B. Distinguishing the Trade Secret from Prior Art

At issue in the present case is Brescia's August 2007 trade secret designation.   In finding that designation inadequate, the court reasoned that Advanced Modular required Brescia to specify precisely how his pudding formula and manufacturing process were distinguished from matters known to skilled persons in the commercial food science industry.   We disagree that Advanced Modular required such a showing here.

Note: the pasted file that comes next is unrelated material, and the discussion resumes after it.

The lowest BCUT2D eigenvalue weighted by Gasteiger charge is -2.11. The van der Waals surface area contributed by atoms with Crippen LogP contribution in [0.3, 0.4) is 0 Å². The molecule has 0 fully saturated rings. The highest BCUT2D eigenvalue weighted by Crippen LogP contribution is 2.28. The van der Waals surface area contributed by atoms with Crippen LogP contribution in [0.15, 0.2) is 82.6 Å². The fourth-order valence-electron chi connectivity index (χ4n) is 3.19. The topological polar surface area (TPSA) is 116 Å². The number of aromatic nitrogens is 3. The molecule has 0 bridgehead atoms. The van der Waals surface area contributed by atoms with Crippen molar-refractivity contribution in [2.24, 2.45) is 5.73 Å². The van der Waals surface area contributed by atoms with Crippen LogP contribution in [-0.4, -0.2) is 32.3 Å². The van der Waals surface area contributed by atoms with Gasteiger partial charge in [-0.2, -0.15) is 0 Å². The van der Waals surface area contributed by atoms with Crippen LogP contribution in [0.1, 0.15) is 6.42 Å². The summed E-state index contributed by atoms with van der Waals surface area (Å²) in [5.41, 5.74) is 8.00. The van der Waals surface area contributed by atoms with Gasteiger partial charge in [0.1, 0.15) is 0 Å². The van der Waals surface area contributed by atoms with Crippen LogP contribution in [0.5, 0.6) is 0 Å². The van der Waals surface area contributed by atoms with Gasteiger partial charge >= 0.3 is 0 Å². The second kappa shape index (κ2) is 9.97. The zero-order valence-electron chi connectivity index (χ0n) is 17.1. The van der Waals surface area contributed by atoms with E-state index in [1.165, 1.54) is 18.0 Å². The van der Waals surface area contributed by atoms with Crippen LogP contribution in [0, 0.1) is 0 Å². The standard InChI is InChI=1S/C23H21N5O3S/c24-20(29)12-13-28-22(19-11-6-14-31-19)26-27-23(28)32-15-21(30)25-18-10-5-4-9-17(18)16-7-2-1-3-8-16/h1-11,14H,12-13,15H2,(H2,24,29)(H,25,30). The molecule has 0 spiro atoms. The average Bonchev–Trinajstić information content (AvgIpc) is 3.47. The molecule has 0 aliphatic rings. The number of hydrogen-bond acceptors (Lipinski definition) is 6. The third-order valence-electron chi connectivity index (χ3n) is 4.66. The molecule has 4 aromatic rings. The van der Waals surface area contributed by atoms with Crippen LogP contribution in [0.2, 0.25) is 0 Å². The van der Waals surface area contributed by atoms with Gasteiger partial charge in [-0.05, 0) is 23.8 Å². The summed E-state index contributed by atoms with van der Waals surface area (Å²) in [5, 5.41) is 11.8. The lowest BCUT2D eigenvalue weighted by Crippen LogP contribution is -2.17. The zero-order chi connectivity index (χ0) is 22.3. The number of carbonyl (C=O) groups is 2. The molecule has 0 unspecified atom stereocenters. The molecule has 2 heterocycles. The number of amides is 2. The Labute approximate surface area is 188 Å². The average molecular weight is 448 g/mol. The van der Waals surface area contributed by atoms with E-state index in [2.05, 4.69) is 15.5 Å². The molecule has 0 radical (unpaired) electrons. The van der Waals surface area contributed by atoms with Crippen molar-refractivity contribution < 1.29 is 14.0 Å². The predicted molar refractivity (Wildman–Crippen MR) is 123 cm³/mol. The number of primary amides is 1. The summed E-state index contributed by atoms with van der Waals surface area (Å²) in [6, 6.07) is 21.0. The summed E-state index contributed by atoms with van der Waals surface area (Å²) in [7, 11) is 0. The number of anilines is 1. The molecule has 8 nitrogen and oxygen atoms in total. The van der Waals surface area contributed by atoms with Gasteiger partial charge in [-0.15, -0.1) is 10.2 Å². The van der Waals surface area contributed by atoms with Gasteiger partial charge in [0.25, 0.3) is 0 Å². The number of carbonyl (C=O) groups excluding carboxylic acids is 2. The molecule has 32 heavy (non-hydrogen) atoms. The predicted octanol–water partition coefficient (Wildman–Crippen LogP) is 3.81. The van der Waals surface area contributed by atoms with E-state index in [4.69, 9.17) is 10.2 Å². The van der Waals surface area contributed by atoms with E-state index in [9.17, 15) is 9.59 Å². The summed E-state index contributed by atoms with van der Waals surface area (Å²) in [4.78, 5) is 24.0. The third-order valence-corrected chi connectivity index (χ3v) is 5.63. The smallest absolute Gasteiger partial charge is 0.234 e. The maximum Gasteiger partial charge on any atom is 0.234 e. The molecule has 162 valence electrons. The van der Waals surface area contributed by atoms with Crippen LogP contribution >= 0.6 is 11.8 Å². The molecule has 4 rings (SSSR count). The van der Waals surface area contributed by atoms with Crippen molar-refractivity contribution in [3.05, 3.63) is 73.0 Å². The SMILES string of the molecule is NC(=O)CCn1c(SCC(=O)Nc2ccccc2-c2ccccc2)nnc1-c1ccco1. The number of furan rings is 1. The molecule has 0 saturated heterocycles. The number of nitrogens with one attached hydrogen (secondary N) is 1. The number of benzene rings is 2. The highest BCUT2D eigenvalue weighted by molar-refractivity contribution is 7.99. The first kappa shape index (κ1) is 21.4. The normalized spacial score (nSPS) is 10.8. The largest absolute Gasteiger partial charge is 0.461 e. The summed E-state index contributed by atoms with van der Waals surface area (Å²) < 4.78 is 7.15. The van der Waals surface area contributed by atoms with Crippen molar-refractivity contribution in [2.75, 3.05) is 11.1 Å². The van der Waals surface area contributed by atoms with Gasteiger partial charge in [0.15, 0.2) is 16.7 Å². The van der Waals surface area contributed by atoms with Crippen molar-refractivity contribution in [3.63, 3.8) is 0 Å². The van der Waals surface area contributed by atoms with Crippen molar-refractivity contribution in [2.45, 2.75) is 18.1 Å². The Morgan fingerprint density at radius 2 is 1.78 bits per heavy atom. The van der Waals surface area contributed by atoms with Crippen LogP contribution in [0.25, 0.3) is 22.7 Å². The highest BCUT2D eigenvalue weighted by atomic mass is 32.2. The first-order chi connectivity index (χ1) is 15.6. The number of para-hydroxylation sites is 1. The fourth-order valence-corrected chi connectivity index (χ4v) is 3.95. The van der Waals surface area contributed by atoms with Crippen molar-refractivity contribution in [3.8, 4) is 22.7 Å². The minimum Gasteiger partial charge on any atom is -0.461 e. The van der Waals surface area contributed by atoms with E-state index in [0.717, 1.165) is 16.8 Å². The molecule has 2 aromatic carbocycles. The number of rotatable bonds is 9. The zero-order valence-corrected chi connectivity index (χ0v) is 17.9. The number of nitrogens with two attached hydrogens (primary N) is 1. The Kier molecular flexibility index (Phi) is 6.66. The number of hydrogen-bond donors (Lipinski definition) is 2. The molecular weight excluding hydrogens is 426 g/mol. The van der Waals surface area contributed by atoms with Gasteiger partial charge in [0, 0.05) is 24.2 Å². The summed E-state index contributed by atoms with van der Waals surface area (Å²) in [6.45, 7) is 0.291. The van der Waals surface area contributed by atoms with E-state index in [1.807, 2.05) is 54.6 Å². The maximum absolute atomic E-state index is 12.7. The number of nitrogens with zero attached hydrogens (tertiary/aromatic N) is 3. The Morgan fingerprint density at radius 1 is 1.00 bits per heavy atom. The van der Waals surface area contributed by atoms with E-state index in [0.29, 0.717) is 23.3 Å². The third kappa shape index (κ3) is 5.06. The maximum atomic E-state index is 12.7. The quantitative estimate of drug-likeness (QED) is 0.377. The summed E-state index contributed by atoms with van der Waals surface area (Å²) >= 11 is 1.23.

The seminal decision is Diodes, the genesis of section 2019. 210.   The court in Diodes stated that the trade secret complainant “ should describe the subject matter of the trade secret with sufficient particularity to separate it from matters of general knowledge in the trade or of special knowledge of those persons who are skilled in the trade, and to permit the defendant to ascertain at least the boundaries within which the secret lies.”   (Diodes, supra, 260 Cal.App.2d at p. 253, 67 Cal.Rptr. 19, italics added;  see also Whyte v. Schlage Lock Co. (2002) 101 Cal.App.4th 1443, 1453-1454, 125 Cal.Rptr.2d 277 [finding several trade secret designations adequate because “drafted with sufficient detail to permit [defendant] to identify and understand the protected information,” and finding one “too broad to enforce because it [did] not differentiate between truly secret information ․ and new product information which has been publicly disclosed”].)   In other words, as envisioned in Diodes, the burden on the trade secret claimant is to provide a level of detail adequate to distinguish the subject information from general knowledge or knowledge of skilled persons in the field.   The defendant may then use that level of detail to determine the limits of the trade secret by investigating whether the information disclosed is within the public domain (meaning it is not a trade secret (Civ.Code, § 3426.1, subd. (d)(1))), or to develop the defenses of independent development or ready ascertainability (meaning there was no misappropriation).1  Because section 2019.210 was intended to codify Diodes, the statute should be interpreted consistent with it.   Thus, at its inception, section 2019.210 was intended to require the trade secret claimant to identify the alleged trade secret with adequate detail to allow the defendant to investigate how it might differ from matters already known and to allow the court to craft relevant discovery.